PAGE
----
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2011-02-12: Confession of a Bystander

I only take my family sometimes to Washington D.C. just for dinner because I hate driving in the city.  I dislike the city for its crime, social and political problems.  I don’t care much about what’s going on there – both in terms of the federal government and the city itself.  It is called the most powerful city in the world!  But why do I care?  That’s why I live in Northern Virginia.  I don’t like crowded places so I choose to view the city from afar.

But my opinions about that city have changed a little bit since I started working there.  I realize that, by generalizing the city is full of crimes, federal government bureaucracy, political partisanship, I have neglected to appreciate many good things the city possesses – its many historic buildings, museums, and - if nothing at all - the cherry blossoms.

However, one sad aspect of any big city is the gap between the rich and the poor is in full display.  And now I can see one up close, with my own eyes, on a daily basis.  The have and the have-not live just around the corner from each other.

When it’s not my turn to drive for my carpool group, I usually ask the guys to drop me off at the Smithsonian metro station so I can walk the next 3 blocks to my building.  I prefer to walk because it is the only exercise I have everyday in the wintertime.  Walking in sub-freezing temperature early in the morning on cold winter days not only wakes me up but also gives me appreciation for what I have, as compared to the homeless people living on the streets around Washington D.C.  Here I am, dressed in several layers of clothing but I am still cold.  Imagine what those people feel like!  My wife often wonders why they choose to live that way and why they don’t seek for shelter.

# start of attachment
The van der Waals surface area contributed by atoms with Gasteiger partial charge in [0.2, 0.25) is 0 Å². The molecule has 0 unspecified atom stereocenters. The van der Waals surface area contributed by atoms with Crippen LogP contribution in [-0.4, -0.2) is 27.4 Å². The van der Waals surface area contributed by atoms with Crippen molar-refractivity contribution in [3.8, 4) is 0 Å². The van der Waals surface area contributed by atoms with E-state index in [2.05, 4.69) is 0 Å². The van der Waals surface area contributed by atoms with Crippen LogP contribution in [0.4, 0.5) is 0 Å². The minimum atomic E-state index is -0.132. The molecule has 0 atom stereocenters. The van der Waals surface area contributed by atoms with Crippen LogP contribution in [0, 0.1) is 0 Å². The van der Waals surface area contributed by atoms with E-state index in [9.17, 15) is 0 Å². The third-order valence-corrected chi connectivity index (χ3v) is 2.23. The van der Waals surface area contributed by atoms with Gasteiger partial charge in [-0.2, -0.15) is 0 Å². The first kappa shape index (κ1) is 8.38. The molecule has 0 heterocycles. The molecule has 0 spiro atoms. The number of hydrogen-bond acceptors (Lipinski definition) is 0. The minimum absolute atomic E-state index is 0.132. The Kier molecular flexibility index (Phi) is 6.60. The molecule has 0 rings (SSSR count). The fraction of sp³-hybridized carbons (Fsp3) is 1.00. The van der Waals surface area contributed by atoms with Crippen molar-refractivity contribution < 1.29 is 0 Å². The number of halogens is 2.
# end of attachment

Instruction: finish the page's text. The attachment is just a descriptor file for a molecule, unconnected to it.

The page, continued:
I am not a psychologist - in fact I probably need a head exam myself for what I have done or written about - but I think those people suffer some kind of mental problem, some possibly from having been involved in a war or from a traumatic event previously in their life.  They apparently don’t hold a job and therefore cannot afford housing, but they won’t accept communal living, either.  Once they probably lived a “normal” life just like me, but now they don’t trust anybody else in this world but themselves.  How do they survive in harsh conditions like that?  The way they live resembles the way our pre-historic men lived.  Mal-nutrition.  No protection from nature.  Their goal is probably very simple: to survive until the next day, which include a place to sleep at night, in a very cold place outside, under the bridge, and a couple meals a day to fill their stomach, a “meal” they likely dig out from a trash can or from left-over someone neglects to throw away, or if lucky enough, a cheap meal purchased with the few dollars they receive from pan-handling.

More than likely, they don’t dream of expensive cars, big houses, or fancy dinners like many of us do.  Their life possessions include just a few articles of clothing and a few blankets, all stuffed in a big backpack.  Simple living or living a condemned life, one may ask!  They may not even carry any form of IDs with them or may not even remember their real name.  It is sad but could be true that some of them may be labeled John or Jane Doe one day when their body is found on some corner of the street because their next of kin cannot be located or, worse yet, nobody wants to claim them.  Cause of death: hypothermia or heart attack!

Talking about different perspectives in life!